Empowering Tanzanian journalists and researchers in science communication

On 20 February 2024, journalists and researchers joined a three-day communication workshop organized by the Ifakara Health Institute and DNDi, and conducted by SciDev, in Bagamoyo, Tanzania as part of the Helminth Elimination Platform (HELP) consortium. The media workshop was held to improve journalists’ and health reporters’ skills in reporting on neglected tropical diseases (NTDs) – particularly NTDs that are caused by worms.

Scientists and journalists often struggle to communicate complex research findings, making it difficult to keep the public informed of new developments and treatments that may benefit them. The aim of media workshops is to bridge the gap between scientists and journalists – allowing for broader public awareness of NTDs.

The three-day workshop brought together 12 scientists and 14 journalists to build synergies that can amplify the impact of health science stories, combat misinformation, and inspire positive change.

Training sessions featured interactive workshops and hands-on activities designed to equip participants with the skills and knowledge to translate complex scientific findings into engaging news pieces. Highlights included sessions presented by Charles Wendo from SciDev.Net; Jennifer Keiser, Professor at Swiss Tropical and Public Health Institute and coordinator of the HELP consortium; and Sabine Specht, DNDi Head of Filarial Disease; as well as a ‘speed dating’ exercise matching journalists and researchers to inspire story ideas.

The final day of the workshop involved informative roundtable discussions between researchers and journalists that highlighted the importance of collaboration in education, health, and innovation in the fight to eliminate NTDs. Participants included Andrea Schenker-Wicki, President of the University of Basel; Conradin Cramer, Minister of Education for the Government of Kanton Basel-Stadt, Switzerland; Honorati Masanja, Chief Executive Director at Ifakara Health Institute; Lutz Hegemann, President of Global Health & Sustainability at Novartis; Jürg Utzinger, Director of the Swiss Tropical and Public Health Institute.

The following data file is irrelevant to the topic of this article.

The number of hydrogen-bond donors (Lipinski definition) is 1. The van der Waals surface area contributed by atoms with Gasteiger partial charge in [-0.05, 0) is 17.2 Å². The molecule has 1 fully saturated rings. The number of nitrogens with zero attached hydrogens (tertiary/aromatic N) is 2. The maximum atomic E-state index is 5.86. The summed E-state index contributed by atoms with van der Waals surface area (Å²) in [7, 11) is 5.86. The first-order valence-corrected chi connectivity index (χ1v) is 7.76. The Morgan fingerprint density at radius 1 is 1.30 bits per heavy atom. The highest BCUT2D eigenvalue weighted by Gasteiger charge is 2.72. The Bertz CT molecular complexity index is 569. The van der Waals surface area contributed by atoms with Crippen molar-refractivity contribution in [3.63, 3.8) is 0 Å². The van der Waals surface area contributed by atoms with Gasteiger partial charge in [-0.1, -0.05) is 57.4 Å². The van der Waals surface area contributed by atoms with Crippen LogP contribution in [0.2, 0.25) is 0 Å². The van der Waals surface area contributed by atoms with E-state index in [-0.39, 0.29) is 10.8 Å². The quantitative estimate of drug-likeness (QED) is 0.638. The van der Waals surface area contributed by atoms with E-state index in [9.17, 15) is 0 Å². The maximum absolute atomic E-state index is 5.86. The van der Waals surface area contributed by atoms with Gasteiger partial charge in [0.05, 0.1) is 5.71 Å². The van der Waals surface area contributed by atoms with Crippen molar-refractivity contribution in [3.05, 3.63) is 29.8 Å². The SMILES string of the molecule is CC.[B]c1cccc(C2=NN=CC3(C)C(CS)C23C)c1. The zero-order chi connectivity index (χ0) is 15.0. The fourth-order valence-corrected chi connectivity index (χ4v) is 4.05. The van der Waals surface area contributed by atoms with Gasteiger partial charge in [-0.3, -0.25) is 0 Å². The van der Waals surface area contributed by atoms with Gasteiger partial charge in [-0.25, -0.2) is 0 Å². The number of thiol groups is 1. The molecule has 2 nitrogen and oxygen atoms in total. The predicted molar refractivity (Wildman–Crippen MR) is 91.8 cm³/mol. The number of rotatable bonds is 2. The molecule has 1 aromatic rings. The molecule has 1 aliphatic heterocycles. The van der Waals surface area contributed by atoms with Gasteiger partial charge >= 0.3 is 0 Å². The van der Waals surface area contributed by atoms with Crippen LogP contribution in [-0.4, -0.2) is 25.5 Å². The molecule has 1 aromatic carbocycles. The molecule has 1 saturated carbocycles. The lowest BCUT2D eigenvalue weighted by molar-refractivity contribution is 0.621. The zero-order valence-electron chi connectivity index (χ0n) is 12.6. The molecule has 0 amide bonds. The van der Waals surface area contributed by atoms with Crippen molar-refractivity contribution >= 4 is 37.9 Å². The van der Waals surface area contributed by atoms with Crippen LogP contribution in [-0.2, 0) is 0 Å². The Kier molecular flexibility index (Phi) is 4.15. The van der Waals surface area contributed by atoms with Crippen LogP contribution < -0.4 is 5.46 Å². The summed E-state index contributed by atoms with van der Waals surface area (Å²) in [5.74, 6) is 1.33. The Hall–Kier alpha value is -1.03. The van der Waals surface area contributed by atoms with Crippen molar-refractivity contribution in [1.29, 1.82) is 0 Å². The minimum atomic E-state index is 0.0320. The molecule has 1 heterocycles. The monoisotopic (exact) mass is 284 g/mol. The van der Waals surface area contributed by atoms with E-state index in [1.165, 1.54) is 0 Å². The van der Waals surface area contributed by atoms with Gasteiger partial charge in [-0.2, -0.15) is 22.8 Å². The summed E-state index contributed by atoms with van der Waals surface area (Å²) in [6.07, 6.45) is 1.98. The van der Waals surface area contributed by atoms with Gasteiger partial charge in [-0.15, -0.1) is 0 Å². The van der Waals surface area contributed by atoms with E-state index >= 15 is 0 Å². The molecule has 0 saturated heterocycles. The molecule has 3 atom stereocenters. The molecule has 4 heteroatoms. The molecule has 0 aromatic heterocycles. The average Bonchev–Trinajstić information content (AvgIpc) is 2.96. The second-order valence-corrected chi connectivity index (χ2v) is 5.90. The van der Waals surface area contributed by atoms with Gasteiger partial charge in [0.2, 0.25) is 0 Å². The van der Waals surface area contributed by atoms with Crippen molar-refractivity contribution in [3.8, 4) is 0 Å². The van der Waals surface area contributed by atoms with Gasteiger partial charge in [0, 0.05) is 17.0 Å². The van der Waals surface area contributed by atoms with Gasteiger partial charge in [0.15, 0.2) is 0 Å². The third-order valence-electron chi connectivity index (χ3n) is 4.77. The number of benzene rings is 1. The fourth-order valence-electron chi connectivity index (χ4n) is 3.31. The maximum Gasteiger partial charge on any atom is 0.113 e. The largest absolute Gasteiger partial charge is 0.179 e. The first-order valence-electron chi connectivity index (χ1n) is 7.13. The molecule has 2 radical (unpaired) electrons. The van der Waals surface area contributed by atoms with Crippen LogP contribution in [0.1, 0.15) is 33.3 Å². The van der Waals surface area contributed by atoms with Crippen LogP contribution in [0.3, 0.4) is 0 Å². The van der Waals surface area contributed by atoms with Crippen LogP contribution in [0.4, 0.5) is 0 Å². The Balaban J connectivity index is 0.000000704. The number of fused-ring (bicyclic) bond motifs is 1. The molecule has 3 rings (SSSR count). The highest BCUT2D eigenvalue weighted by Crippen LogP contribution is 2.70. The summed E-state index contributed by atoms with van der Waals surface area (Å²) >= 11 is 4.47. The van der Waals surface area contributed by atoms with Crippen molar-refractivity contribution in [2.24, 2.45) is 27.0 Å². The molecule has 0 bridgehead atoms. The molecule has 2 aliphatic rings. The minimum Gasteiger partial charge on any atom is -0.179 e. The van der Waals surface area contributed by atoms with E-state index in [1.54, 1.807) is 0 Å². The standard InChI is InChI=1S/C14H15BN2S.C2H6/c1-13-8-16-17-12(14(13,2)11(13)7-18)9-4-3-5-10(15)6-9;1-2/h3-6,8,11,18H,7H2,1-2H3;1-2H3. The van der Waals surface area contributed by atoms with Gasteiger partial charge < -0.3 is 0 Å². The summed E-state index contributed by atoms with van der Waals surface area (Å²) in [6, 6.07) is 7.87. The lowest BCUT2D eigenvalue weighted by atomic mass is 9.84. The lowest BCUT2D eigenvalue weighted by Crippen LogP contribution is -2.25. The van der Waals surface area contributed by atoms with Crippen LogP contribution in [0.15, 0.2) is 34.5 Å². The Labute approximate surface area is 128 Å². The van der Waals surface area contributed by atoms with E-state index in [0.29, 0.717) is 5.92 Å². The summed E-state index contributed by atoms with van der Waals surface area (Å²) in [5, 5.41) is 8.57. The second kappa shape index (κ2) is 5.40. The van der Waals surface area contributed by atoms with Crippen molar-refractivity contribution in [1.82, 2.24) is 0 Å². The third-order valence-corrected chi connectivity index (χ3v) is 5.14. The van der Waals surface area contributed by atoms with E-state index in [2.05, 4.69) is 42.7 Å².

‘I was intrigued by the presentation on helminth infections and developed an interest in studies on worms and the connection between other diseases. It is important that we build connections with scientists for future interviews as key sources of information.’

Rachel Chacha, EFM radio

Michael Mihayo, Scientist at Ifakara Health Institute, highlighted the value of working closely with journalists in communicating research findings. ‘Sometimes scientists are hesitant to oversimplify their findings for fear of misrepresenting the research,’ he said.

DNDi has been partnering with Swiss TPH and the HELP consortium to develop new treatments for river blindness (onchocerciasis) in Eastern Africa. Approximately 19 million people are living with river blindness, and 240 million people are at risk of contracting the disease.

About the HELP consortium

The Helminth Elimination Platform (HELP) consortium is a public-private partnership developing new drugs for helminth diseases, which are a debilitating group of diseases caused by parasitic worms including river blindness (onchocerciasis), lymphatic filariasis, as well as infection with roundworm, hookworm, and whipworm (soil-transmitted helminths).

Swiss Tropical and Public Health Institute leads the HELP consortium, which comprises research institutes, universities, not-for-profit organizations, and pharmaceutical companies including DNDi, Elanco, Ifakara Health Institute, Museum national d’Histoire naturelle, Universitätsklinikum Bonn, and University of Buea. The consortium is grateful for funding received from the European Union’s Horizon 2020 research and innovation programme

Photo credits: Saburi Ismail Seif – DNDi